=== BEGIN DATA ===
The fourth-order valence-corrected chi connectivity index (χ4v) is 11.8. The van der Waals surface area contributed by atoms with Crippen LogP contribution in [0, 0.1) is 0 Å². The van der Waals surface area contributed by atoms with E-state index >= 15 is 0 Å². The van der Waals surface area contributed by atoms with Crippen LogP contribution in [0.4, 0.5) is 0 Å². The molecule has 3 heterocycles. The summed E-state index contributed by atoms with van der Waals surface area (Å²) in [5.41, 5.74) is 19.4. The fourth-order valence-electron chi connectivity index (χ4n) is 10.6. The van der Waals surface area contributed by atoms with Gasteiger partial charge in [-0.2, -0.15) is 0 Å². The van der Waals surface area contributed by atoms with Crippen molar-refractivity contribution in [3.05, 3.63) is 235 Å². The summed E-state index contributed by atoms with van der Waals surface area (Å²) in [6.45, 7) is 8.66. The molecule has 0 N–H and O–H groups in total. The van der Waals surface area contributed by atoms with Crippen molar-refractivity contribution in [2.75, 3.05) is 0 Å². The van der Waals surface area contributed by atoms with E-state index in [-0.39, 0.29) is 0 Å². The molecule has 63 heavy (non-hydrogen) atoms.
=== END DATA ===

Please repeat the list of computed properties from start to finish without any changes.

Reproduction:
The fourth-order valence-corrected chi connectivity index (χ4v) is 11.8. The van der Waals surface area contributed by atoms with Crippen LogP contribution in [0, 0.1) is 0 Å². The van der Waals surface area contributed by atoms with E-state index >= 15 is 0 Å². The van der Waals surface area contributed by atoms with Crippen LogP contribution in [0.4, 0.5) is 0 Å². The molecule has 3 heterocycles. The summed E-state index contributed by atoms with van der Waals surface area (Å²) in [5.41, 5.74) is 19.4. The fourth-order valence-electron chi connectivity index (χ4n) is 10.6. The van der Waals surface area contributed by atoms with Gasteiger partial charge in [-0.2, -0.15) is 0 Å². The van der Waals surface area contributed by atoms with Crippen molar-refractivity contribution in [3.05, 3.63) is 235 Å². The summed E-state index contributed by atoms with van der Waals surface area (Å²) in [6.45, 7) is 8.66. The molecule has 0 N–H and O–H groups in total. The van der Waals surface area contributed by atoms with Crippen molar-refractivity contribution in [2.75, 3.05) is 0 Å². The van der Waals surface area contributed by atoms with E-state index in [-0.39, 0.29) is 0 Å². The molecule has 63 heavy (non-hydrogen) atoms.